The university of medieval and early modern times, that is to say the barbarian university, was necessarily given over to the pragmatic, utilitarian disciplines, since that is the nature of barbarism; and the barbarian university is but another, somewhat sublimated, expression of the same barbarian frame of mind. The barbarian culture is pragmatic, utilitarian, worldly wise, and its learning partakes of the same complexion. The barbarian, late or early, is typically an unmitigated pragmatist; that is the spiritual trait that most profoundly marks him off from the savage on the one hand and from the civilized man on the other hand. “He turns a keen, untroubled face home to the instant need of things.”
The high era of barbarism in Europe, the Dark and Middle Ages, is marked off from what went before and from what has followed in the cultural sequence, by a hard and fast utilitarian animus. The all-dominating spiritual trait of those times is that men then made the means of life its end. It is perhaps needless to call to mind that much of this animus still survives in later civilized life, especially in so far as the scheme of civilized life is embodied in the competitive system. In that earlier time, practical sagacity and the serviceability of any knowledge acquired, its bearing on individual advantage, spiritual or temporal, was the ruling consideration, as never before or since. The best of men in that world were not ashamed to avow that a boundless solicitude for their own salvation was their worthiest motive of conduct, and it is plain in all their speculations that they were unable to accept any other motive or sanction as final in any bearing. Saint and sinner alike knew no higher rule than expediency, for this world and the next. And, for that matter, so it still stands with the saint and the sinner, — who make up much of the commonplace human material in the modern community; although both the saint and the sinner in the modern community carry, largely by shamefaced subreption, an ever increasing side-line of other and more genial interests that have no merit in point of expediency whether for this world or the next.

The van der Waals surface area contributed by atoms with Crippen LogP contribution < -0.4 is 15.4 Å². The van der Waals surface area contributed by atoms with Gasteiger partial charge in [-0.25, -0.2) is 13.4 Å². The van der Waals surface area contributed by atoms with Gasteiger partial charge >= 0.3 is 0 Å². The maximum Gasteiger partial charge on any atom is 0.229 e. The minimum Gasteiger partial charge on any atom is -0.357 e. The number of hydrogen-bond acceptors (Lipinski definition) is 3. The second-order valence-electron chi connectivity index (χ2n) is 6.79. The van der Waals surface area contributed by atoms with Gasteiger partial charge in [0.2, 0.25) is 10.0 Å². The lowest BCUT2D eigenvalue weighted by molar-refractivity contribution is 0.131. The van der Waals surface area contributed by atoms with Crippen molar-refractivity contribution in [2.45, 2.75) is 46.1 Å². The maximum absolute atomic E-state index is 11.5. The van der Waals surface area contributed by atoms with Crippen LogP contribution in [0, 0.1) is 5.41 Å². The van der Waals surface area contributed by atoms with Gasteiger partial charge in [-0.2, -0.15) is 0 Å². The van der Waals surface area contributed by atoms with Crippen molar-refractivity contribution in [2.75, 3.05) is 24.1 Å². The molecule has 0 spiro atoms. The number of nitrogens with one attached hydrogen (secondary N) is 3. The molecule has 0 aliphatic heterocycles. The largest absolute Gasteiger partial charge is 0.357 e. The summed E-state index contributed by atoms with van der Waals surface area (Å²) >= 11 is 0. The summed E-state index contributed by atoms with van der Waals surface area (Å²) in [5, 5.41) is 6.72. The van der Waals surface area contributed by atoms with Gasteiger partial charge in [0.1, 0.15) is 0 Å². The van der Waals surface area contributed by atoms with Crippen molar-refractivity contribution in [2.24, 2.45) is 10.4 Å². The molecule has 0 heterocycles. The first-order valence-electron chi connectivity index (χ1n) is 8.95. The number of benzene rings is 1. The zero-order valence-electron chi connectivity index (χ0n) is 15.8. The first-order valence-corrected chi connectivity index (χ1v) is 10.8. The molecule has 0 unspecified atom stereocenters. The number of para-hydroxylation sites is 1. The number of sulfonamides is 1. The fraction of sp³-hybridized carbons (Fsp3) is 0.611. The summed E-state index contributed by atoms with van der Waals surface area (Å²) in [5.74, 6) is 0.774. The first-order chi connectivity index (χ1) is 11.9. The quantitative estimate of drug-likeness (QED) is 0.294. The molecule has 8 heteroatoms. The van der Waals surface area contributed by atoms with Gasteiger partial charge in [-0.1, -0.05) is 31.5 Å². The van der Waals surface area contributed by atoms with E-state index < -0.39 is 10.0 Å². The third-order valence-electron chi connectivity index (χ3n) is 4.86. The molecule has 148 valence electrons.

Under the rule of such a cultural ideal the corporation of learning could not well take any avowed stand except as an establishment for utilitarian instruction, the practical expediency of whose work was the sole overt test of its competency. And such it still should continue to be according to the avowed aspirations of the staler commonplace elements in the community today. By subreption, and by a sophisticated subsumption under some ostensibly practical line of interest and inquiry, it is true, the university men of the earlier time spent much of their best endeavour on matters of disinterested scholarship that had no bearing on any human want more to the point than an idle curiosity; and by a similar turn of subreption and sophistication the later spokesmen of the barbarian ideal take much complacent credit for the “triumphs of modern science” that have nothing but an ostensible bearing on any matter of practical expediency, and they look to the universities to continue this work of the idle curiosity under some plausible pretext of practicality.
So the university of that era unavoidably came to be organized as a more or less comprehensive federation of professional schools or faculties devoted to such branches of practical knowledge as the ruling utilitarian interests of the time demanded. Under this overshadowing barbarian tradition the universities of early modern times started out as an avowed contrivance for indoctrination in the ways and means of salvation, spiritual and temporal, individual and collective, — in some sort a school of engineering, primarily in divinity, secondarily in law and politics, and presently in medicine and also in the other professions that serve a recognized utilitarian interest. After that fashion of a university that answered to this manner of ideals and aspirations had once been installed and gained a secure footing, its pattern acquired a degree of authenticity and prescription, so that later seminaries of learning came unquestioningly to be organized on the same lines; and further changes of academic policy and practice, such as are demanded by the later growth of cultural interests and ideals, have been made only reluctantly and with a suspicious reserve, gradually and by a circuitous sophistication; so that much of the non-utilitarian scientific and scholarly work indispensable to the university’s survival under modern conditions is still scheduled under the faculties of law or medicine, or even of divinity.